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Federal Communications Commission
Washington, D.C. 20554
In the Matter of ) File No. EB-02-DV-383
Arnold Broadcasting Company, ) NAL/Acct. No. 200332800007
Station KNEC(FM) ) FRN No. 0006-1597-43
Adopted: July 27, 2004 Released: July 29, 2004
By the Chief, Enforcement Bureau:
1. In this Forfeiture Order (``Order''), we issue a
monetary forfeiture in the amount of six thousand dollars
($6,000) to Arnold Broadcasting Company, Inc. (``Arnold'') for
willful and repeated violation of Section 301 of the
Communications Act of 1934 (``Act'')1 and Section 11.61(a)(2) of
the Commission's Rules (``Rules'').2 The noted violations
involve Arnold's operating radio transmitting equipment without
a license and failing to receive and transmit required weekly
tests of the Emergency Alert System (``EAS'').
2. On December 4, 2002, the Commission's Denver
District Office (``Denver Office'') issued a Notice of Apparent
Liability for Forfeiture (``NAL'') to Arnold for a forfeiture in
the amount of twelve thousand dollars ($12,000).3 Arnold filed
a response to the NAL on January 2, 2003.
3. On June 13, 2002, a Denver Office agent inspected
station KNEC. The agent determined that KNEC operated an
unlicensed studio-to-transmitter link (``STL'') on 948.0 MHz at
KNEC's studio, 205 South Main Street, Yuma, Colorado. The STL
link terminated at KNEC's transmitter site approximately 12
kilometers south of Yuma, Colorado.4 The station manager
represented to the agent that KNEC began STL operations in May
1999. In addition, on the same day the Denver Office agent
reviewed KNEC's station logs and determined that KNEC received
no required weekly EAS test (``RWT'') from the designated LP1 or
LP2 sources for the period from May 13, 2002 to June 9, 2002.5
Further, the Denver Office agent found that KNEC's station logs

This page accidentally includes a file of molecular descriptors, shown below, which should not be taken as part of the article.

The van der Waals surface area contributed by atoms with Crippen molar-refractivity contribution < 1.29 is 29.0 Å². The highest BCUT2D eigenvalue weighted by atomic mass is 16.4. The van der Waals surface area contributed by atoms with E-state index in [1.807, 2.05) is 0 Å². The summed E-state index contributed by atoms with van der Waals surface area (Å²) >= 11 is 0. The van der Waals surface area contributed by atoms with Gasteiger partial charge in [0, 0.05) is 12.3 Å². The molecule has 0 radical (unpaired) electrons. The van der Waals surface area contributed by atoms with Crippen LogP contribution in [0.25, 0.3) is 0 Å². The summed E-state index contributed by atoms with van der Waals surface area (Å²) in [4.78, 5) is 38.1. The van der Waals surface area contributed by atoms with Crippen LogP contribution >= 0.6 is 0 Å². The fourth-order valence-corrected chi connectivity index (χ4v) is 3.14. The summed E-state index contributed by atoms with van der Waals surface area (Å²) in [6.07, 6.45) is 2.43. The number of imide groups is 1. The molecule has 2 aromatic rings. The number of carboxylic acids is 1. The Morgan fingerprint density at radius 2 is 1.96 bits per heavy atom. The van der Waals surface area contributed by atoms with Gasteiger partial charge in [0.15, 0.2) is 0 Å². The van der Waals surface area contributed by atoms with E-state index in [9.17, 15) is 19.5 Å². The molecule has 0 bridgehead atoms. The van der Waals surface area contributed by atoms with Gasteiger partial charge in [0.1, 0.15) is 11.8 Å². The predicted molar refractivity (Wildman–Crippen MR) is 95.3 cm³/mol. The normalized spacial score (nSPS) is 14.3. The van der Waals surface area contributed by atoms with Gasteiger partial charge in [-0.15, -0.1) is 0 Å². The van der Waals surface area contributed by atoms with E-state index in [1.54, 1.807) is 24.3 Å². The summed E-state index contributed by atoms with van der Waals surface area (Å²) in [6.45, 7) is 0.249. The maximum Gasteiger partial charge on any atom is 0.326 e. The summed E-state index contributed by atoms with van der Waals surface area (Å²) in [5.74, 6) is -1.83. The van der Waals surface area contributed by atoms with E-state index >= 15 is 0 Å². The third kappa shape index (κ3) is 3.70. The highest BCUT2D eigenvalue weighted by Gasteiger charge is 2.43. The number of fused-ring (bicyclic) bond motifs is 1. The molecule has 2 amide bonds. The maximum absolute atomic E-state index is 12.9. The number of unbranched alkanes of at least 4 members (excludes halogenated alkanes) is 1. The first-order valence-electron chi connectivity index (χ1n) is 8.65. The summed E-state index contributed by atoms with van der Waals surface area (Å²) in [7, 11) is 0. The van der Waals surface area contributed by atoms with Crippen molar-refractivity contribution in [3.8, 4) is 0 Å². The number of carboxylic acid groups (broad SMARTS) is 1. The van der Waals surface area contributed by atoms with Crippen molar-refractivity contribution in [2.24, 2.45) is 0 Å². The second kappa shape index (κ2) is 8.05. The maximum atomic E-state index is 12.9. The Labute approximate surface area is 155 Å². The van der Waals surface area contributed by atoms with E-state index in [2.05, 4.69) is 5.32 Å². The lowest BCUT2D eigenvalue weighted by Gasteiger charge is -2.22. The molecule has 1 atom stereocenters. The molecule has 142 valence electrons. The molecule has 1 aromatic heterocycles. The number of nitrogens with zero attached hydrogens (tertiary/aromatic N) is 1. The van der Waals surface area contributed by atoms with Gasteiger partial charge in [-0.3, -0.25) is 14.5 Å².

revealed that the station failed to transmit two required RWTs
during the same time period. Finally, the Denver Office agent
also noted that while KNEC was monitoring the designated LP1
radio station KNNG, it was not monitoring a designated LP2
station.6 Instead, KNEC was monitoring the National Weather
Service (``NWS''). According to the State of Colorado EAS Plan,
the NWS is a recommended additional source but not a replacement
for the designated local primary station.
4. On December 4, 2002, the Denver Office issued an
NAL to Arnold for twelve thousand dollars ($12,000) for
operating an aural broadcast auxiliary station without a license
in violation of Section 301 of the Communications Act of 1934,
as amended, and for failing to receive and transmit the required
RWTs and RMTs in willful and repeated violation of Section 11.61
of the Rules during the period May 13, 2002 - June 9, 2002.7
Arnold responded to the NAL conceding that KNEC failed to log
the receipt and broadcast of EAS tests. Arnold argues that this
failure was ``in no way attributable to the fact that it was
monitoring the [NWS] instead of one of the two designated LP2
stations.''8 Therefore, Arnold contends, KNEC's monitoring the
NWS rather than the LP2 should not figure into the forfeiture
5. Arnold submits that operating an STL without a